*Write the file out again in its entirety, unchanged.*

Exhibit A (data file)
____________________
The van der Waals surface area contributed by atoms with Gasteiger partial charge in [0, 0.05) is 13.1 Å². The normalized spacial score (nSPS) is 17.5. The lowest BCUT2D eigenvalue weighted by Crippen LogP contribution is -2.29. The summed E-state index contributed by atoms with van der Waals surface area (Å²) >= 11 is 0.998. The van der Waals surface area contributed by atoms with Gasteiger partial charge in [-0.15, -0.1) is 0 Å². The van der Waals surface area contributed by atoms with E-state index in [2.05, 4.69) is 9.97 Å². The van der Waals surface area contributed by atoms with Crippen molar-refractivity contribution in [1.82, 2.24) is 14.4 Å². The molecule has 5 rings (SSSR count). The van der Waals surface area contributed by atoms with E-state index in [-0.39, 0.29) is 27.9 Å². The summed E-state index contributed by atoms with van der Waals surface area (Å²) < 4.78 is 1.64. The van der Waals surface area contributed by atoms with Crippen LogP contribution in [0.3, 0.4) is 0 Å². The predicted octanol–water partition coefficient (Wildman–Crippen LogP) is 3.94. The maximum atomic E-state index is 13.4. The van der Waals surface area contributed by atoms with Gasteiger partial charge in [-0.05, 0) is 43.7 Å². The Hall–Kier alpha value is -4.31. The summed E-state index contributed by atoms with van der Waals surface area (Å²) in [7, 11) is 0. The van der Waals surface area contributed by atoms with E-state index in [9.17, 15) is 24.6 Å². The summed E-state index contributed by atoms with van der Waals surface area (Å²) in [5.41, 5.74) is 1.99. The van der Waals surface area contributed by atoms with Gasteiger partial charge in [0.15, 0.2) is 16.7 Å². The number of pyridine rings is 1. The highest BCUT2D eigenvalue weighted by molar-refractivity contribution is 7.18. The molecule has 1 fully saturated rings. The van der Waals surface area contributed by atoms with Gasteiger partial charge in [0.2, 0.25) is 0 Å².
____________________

The van der Waals surface area contributed by atoms with Gasteiger partial charge in [0, 0.05) is 13.1 Å². The normalized spacial score (nSPS) is 17.5. The lowest BCUT2D eigenvalue weighted by Crippen LogP contribution is -2.29. The summed E-state index contributed by atoms with van der Waals surface area (Å²) >= 11 is 0.998. The van der Waals surface area contributed by atoms with Gasteiger partial charge in [-0.15, -0.1) is 0 Å². The van der Waals surface area contributed by atoms with E-state index in [2.05, 4.69) is 9.97 Å². The van der Waals surface area contributed by atoms with Crippen molar-refractivity contribution in [1.82, 2.24) is 14.4 Å². The molecule has 5 rings (SSSR count). The van der Waals surface area contributed by atoms with E-state index in [-0.39, 0.29) is 27.9 Å². The summed E-state index contributed by atoms with van der Waals surface area (Å²) < 4.78 is 1.64. The van der Waals surface area contributed by atoms with Crippen LogP contribution in [0.3, 0.4) is 0 Å². The predicted octanol–water partition coefficient (Wildman–Crippen LogP) is 3.94. The maximum atomic E-state index is 13.4. The van der Waals surface area contributed by atoms with Gasteiger partial charge in [-0.05, 0) is 43.7 Å². The Hall–Kier alpha value is -4.31. The summed E-state index contributed by atoms with van der Waals surface area (Å²) in [7, 11) is 0. The van der Waals surface area contributed by atoms with E-state index in [9.17, 15) is 24.6 Å². The summed E-state index contributed by atoms with van der Waals surface area (Å²) in [5.41, 5.74) is 1.99. The van der Waals surface area contributed by atoms with Gasteiger partial charge in [0.15, 0.2) is 16.7 Å². The number of pyridine rings is 1. The highest BCUT2D eigenvalue weighted by molar-refractivity contribution is 7.18. The molecule has 1 fully saturated rings. The van der Waals surface area contributed by atoms with Gasteiger partial charge in [0.2, 0.25) is 0 Å².